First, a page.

Roger Moore’s 1969 film Crossplot is like a cross between an episode of The Saint and a James Bond film. Moore plays talent scout Gary Fenn, who is identical in appearance to The Saint character Simon Templar except he has a more fashionable haircut that’s combed forward with longer sideburns. The Cyril Castle suits—an iridescent blue and red dinner jacket, a navy pinstripe double-breasted suit and a charcoal multi-stripe suit—and shirts in the film were taken straight out of Moore’s wardrobe for the final season of The Saint, which had just ended production.
The navy double-breasted pinstripe suit, which this article will focus on, first appeared in The Saint‘s sixth series episode “The Time to Die” and later in “The Scales of Justice”. The suit’s worsted wool cloth has very closely-spaced alternating white pinstripes and double track stripes on navy, which from a short distance mixes with and mutes the navy to give the suit a semi-solid charcoal blue effect rather than a classic navy pinstripe look. Suits with closely-spaced pinstripes were something Roger Moore wears throughout The Saint and later wears in Moonraker.
The suit jacket is four-button double-breasted with two to button. It is similar to the classic six button double-breasted jacket but lacks the two vestigial buttons at the chest. Like Cyril Castle’s usual double-breasted suits, this one has a narrow wrap—or overlap—for a slimming effect on Moore. It is cut with natural shoulders and a full chest. It has narrow peaked lapels, which aren’t quite as narrow as the notched lapels Moore wears on his single-breasted suits in Crossplot and The Saint. The narrow peaked lapels are a little more flattering than his ultra-narrow notched lapels. The suit jacket is rakishly detailed with single-button gauntlet—or turnback—cuffs, slanted hip pockets with narrow flaps, and double vents. The suit trousers have a darted front, cross pockets and a tapered narrow leg, and they are worn with a black belt.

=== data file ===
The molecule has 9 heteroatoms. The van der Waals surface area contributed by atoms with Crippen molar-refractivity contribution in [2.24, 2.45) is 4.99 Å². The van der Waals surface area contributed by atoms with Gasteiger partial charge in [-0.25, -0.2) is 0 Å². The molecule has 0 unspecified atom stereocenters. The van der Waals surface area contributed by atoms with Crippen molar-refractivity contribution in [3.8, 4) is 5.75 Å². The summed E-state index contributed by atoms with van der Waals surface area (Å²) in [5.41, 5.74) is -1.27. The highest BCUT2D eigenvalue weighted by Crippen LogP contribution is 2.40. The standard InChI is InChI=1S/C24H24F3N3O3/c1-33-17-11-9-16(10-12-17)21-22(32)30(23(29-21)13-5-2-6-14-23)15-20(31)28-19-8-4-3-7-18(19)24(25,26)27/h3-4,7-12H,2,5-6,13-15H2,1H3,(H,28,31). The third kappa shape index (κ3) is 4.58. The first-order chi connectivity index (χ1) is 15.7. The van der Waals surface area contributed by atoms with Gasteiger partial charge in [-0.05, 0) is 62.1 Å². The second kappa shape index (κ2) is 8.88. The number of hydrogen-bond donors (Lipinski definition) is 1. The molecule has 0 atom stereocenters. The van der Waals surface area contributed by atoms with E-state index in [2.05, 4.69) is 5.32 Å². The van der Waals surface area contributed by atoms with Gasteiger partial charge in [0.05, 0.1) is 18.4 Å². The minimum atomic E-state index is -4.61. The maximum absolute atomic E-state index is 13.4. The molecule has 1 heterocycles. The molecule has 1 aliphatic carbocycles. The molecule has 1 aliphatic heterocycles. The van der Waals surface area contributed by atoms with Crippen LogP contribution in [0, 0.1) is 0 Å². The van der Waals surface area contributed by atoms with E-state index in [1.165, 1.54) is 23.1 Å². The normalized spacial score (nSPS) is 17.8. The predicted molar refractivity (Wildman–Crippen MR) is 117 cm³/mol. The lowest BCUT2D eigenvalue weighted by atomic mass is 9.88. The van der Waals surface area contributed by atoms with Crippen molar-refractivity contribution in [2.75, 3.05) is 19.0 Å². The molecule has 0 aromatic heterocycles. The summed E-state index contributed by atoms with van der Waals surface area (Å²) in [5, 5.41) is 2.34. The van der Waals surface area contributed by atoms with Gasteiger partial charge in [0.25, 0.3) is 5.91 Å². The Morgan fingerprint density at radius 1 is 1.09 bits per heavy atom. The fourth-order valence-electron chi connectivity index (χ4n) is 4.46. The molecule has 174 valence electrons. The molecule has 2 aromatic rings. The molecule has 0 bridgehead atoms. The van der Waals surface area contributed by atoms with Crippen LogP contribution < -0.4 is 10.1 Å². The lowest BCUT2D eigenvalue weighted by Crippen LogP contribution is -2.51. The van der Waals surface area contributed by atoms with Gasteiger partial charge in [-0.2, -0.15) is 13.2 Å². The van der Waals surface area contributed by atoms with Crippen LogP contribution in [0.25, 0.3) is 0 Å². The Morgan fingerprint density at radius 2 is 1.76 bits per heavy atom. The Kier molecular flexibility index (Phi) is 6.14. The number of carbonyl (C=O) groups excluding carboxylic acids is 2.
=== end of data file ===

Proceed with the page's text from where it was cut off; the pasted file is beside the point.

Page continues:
Moore’s cream shirt is made by Bond-series shirtmaker Frank Foster in the same style as all of the shirts that Moore wears in the final series of The Saint. The shirt’s spread collar is larger in proportion to the tie and lapel width. Fashion typically dictates that shirt collar point length and tie and lapel width should match, but it’s usually more flattering to wear a collar that matches the face rather than the jacket’s lapels. The shirt has two-button cocktail cuffs, a plain front and a darted back. The shirt length is short compared to the traditional length of a tucked shirt, but in Frank Foster’s typical manner the shirt’s hem is only slightly curved and has vents on the side.
The secretary ties Moore’s tie in a four-in-hand knot around her own neck, loosens it and then places it around Moore’s neck. It is solid light blue, and unstylishly Moore wears a matching light blue silk handkerchief in his breast pocket. But it is placed in the pocket in an unstudied two-point fold. It look as if he just stuffed it in his breast pocket and the two points formed naturally, but that is most likely not the case. Moore wears black socks, and his shoes are black slip-ons.
Since we get to see Roger Moore dress into the suit, we get a look at parts of his outfit under the suit we don’t ordinarily get to see. Though we never get to see what James Bond wears under his trousers, Roger Moore’s underwear in Crossplot may give us a clue. When he changes his trousers we see his boxer shorts. They are light blue—perhaps purposely matching his tie—and probably a fine cotton poplin, which is one of the most comfortable types of woven cloths to wear as boxers.
Unfortunately, the suit is ruined and shrunk in Crossplot when Moore is pushed off a boat into the water. Because of he is a gentleman, he leaves his suit, shirt and tie on when taking a shower to warm up when in the company of a lady.
For an additional James Bond connection, Bernard Lee, who plays M in the first 11 Bond films, appears in Crossplot.